2020 Python Reports
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  1. #41
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    runscott,

    the pictured Python was shot with about 7,000 to 8,000 .38 Special and well over a thousand .357 Magnum loads and the timing is excellent. The gun is still in my safe but I had gifted it to my son when he graduated Dallas Police academy. Out of the three dozen, or so, revolvers I own, I mostly am shooting a 1969 Korth, a 1971 Korth and a 1952 S&W K-22. Personal preference leads to personal choices.

    This one is a little too nice for even me to haul it to the range:


  2. #42
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    Quote Originally Posted by Andyd View Post
    runscott,

    the pictured Python was shot with about 7,000 to 8,000 .38 Special and well over a thousand .357 Magnum loads and the timing is excellent. The gun is still in my safe but I had gifted it to my son when he graduated Dallas Police academy. Out of the three dozen, or so, revolvers I own, I mostly am shooting a 1969 Korth, a 1971 Korth and a 1952 S&W K-22. Personal preference leads to personal choices.

    This one is a little too nice for even me to haul it to the range:

    What a sweet Python. And thanks for sharing it with us all here.
    68python and WilliamMunny like this.
    - Terry -
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  3. #43
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    Quote Originally Posted by SnidelyWhiplash View Post
    As far as the cost differences between the Python and the S&W 686...I'd like to see the difference in costs between making a barrel with a solid rib and a ventilated rib...the added machining and labor time involved. Using a barrel with a 1:14" rate of twist probably costs more than the more standard 1:18" rate of twist. Manufacturing a tapering bore costs more. Sales projections that are likely lower than what S&W sees also increases unit costs. Using bar stock and forged parts costs more than MIM. Using union cable adds costs.

    There are reasons why the Python costs more than the S&W. Some will consider the reasons worth the extra cost...some won't. It's what a free market is all about...choice.
    All this makes perfect sense. Again, I get that the 686 isn't a valid comparison to the Python; however, that's what a lot of law enforcement officers did and if the added price back then was due to the features you mention, and shooters weren't able to justify it, it makes sense that that is still the case with the new Python...but the 'Python' name and its re-emergence should handle the additional $$$. I've taken out my old S&W .357 and my 686-6, sitting them side-by-side with my 1970 Python, many times. I could tell you my personal observations, what I liked and didn't, what didn't matter, etc., but I guess that's another discussion and it's mostly personal preferences. One thing is for sure, the blueing/polishing on the old Python is as good as it gets. The only issue with this one is a touch of muzzle wear, but it does get out to the range every now and then. I'm hoping to take it and the S&W .357 out to the range today.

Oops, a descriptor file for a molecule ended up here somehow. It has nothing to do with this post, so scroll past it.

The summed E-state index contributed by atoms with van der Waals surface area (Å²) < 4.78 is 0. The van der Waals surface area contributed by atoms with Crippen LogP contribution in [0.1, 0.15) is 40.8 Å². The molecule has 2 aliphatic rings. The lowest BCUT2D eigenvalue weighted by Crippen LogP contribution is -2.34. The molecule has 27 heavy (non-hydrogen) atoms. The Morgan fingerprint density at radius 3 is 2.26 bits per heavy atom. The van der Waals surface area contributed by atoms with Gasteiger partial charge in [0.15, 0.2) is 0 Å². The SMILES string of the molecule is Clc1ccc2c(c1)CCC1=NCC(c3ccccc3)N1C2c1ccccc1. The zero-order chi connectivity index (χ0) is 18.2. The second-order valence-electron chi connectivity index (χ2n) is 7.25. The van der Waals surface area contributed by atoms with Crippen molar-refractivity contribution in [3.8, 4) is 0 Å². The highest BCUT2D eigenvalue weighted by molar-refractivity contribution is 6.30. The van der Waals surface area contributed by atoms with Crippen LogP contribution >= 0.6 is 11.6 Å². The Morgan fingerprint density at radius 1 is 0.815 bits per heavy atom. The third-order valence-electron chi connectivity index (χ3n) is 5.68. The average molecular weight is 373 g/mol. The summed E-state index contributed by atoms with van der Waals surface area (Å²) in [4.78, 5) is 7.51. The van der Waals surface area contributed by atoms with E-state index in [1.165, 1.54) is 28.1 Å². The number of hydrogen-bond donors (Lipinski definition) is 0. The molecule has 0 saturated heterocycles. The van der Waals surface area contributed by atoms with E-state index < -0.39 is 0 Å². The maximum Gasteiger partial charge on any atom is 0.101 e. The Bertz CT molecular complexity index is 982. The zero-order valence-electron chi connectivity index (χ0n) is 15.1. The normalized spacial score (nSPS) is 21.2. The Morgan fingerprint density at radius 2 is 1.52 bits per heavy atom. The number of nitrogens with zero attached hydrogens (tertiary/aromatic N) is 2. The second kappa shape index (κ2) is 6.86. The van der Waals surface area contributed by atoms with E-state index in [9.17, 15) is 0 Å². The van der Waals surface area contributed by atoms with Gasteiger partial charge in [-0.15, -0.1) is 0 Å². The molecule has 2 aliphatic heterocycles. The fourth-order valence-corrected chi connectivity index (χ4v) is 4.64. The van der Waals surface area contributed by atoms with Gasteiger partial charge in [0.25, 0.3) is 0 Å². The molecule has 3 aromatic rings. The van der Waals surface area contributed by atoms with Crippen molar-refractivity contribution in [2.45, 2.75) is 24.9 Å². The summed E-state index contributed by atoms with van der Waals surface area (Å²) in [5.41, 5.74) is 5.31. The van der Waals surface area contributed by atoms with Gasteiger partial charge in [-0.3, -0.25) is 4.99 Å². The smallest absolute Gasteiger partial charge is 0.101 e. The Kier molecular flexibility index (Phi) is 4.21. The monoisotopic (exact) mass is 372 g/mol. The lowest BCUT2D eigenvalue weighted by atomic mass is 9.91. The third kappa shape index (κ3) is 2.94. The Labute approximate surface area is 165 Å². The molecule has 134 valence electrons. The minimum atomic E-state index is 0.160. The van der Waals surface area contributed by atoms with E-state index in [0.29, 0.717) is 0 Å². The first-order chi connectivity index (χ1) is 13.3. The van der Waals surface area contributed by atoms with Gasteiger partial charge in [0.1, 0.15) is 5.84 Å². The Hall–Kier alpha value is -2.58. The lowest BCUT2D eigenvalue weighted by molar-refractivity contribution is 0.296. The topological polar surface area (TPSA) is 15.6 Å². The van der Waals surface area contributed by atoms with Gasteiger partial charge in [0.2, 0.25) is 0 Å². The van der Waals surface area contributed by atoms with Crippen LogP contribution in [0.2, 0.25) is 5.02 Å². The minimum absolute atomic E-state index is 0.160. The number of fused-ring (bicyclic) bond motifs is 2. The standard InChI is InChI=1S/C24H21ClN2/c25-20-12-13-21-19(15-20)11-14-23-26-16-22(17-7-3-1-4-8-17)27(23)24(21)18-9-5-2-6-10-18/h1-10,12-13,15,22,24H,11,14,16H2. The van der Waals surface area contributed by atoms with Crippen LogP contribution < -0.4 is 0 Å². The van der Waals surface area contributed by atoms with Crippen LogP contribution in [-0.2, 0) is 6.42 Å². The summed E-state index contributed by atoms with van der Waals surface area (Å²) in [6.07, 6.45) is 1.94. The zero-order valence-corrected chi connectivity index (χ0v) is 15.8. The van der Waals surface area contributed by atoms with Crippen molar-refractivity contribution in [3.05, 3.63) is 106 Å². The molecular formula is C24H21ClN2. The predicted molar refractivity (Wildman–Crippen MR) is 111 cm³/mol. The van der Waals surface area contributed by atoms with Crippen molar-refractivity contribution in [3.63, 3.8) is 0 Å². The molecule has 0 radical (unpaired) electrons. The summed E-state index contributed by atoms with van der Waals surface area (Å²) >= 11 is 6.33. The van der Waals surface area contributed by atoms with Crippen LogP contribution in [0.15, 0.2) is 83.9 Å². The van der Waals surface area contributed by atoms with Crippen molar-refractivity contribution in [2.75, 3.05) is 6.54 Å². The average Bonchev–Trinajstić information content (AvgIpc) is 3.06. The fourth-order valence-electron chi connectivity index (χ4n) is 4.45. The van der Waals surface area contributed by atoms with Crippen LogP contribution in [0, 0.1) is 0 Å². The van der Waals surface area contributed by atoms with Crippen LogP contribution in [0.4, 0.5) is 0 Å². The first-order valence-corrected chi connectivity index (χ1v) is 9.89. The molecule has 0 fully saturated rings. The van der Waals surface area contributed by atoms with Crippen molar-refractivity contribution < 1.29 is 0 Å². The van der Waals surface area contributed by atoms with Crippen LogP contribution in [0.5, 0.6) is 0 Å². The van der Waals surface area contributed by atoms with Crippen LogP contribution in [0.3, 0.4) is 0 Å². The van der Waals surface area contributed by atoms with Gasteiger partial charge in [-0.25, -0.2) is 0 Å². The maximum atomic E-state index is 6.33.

XXX10-2.jpg
    Last edited by runscott; 01-11-2020 at 12:17 PM.

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  5. #44
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    Quote Originally Posted by Andyd View Post
    runscott,

    the pictured Python was shot with about 7,000 to 8,000 .38 Special and well over a thousand .357 Magnum loads and the timing is excellent. .

    But but , You are not following the Narrative/ Talking Points !
    WVCOLT and skwcoltguy like this.
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  6. #45